By 1893 the area would finally reach its apex when a distiller named Martin J. Cummins, with the help of his father Patrick’s pocketbook, would open a small distilling operation called Willow Spring Distillery. Located just north of Coon Hollow Station, not too far from Coon Hollow and Big Spring Distilleries, it would produce a sweet mash bourbon called Minway Club and a sour mash named Willow Springs, after the distillery. Although it was a small operation, they were big enough to be distributed throughout the midwest and New York.
But the area wasn’t only known for supplying large quantities of whiskey. It also boasted a natural resource that was drawing the attention of locals as well as medical professionals around the country. And an enterprising entrepreneur was about to turn this unique little resource into a money making tourist attraction.
In the late 1890s, cure-alls were all the rage. Doctors were touting the benefits of cocaine and heroin. Cocaine was sold in tablets, powder, and even lozenges. It was said to cure depression, toothaches, alcoholism, and hay fever. By 1902, there were over 200,000 cocaine addicts in the United States. Heroine was seen as a safe alternative to morphine and the proper cure for a cough.
Whiskey was seen as a cure for asthma, cancer, and colds - in fact, it is still a primary ingredient in many of today’s cough medicines.
For the town of New Hope, the curative agent was in the form of a hot spring just south of town at Washington Bell’s Sulphur Springs-On Sulphur Lick Creek.
Many of the locals swore by the healing powers of this sulphur water which likely carried a heavy odor of rancid eggs. They would come to the spring and fill up buckets with this seemingly endless supply of smelly water. According to the local paper, "Father O'Shea" from St. Vincent DePaul was a huge fan of this sulphur water, and he would have the mailman drop off a gallon of it every couple of days.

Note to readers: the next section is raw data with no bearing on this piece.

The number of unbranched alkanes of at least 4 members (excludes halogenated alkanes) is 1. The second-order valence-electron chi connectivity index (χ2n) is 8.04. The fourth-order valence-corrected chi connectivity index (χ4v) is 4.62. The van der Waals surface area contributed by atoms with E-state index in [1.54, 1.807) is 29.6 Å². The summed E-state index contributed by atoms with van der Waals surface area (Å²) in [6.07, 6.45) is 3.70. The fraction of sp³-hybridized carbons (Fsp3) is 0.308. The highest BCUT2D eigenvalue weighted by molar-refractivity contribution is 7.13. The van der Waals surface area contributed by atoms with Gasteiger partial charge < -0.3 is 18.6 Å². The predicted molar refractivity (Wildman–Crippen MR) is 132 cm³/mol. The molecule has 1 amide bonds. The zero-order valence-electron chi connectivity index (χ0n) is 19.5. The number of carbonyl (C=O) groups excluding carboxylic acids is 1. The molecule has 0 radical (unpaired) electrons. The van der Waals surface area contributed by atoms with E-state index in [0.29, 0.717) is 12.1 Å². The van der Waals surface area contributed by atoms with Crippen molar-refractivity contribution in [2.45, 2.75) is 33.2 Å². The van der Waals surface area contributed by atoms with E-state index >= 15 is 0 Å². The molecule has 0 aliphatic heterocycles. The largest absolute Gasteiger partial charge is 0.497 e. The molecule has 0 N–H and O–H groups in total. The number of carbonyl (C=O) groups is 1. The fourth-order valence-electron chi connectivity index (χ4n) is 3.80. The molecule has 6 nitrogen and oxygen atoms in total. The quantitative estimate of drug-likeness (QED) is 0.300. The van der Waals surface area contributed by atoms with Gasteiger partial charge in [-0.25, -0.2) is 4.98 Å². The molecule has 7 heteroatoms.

Soon, medical journals across the country were touting the benefits of sulphur water. It was listed as the perfect cure for rectal diseases, most notably “the piles” which we know better today as hemorrhoids. One advertisement claimed it was "The only Natural Treatment known" Restorative, non destructive. The only problem, this has never been fully proven. And ingesting sulphur water has never been shown to have any benefits.
But in the 1890s, it didn’t matter. And when you have something this popular drawing local, regional, and national attention, you know someone is going to figure out how to make some money from it. That person was the property owner Ben Hall. He created a tourist destination spot by building the Sulphur Springs Hotel. Just imagine, after enjoying a day of healthful benefits from the natural spring, you could knock down a few pins at the on-site bowling alley or try your hand at swinging the clubs at the hotel’s 3-hole golf course.
Hall’s establishment was a big enough success that he drew the attention of another entrepreneur named George Morris. George was a little envious of all of the good fortune happening across the street, so he built his own hotel to open up some competition. The only problem was, Ben Hall owned the water rights, and as soon as Morris opened for business, Hall shut off his access to the water. Needless to say, no access to the stinky water, led to a short life for the business.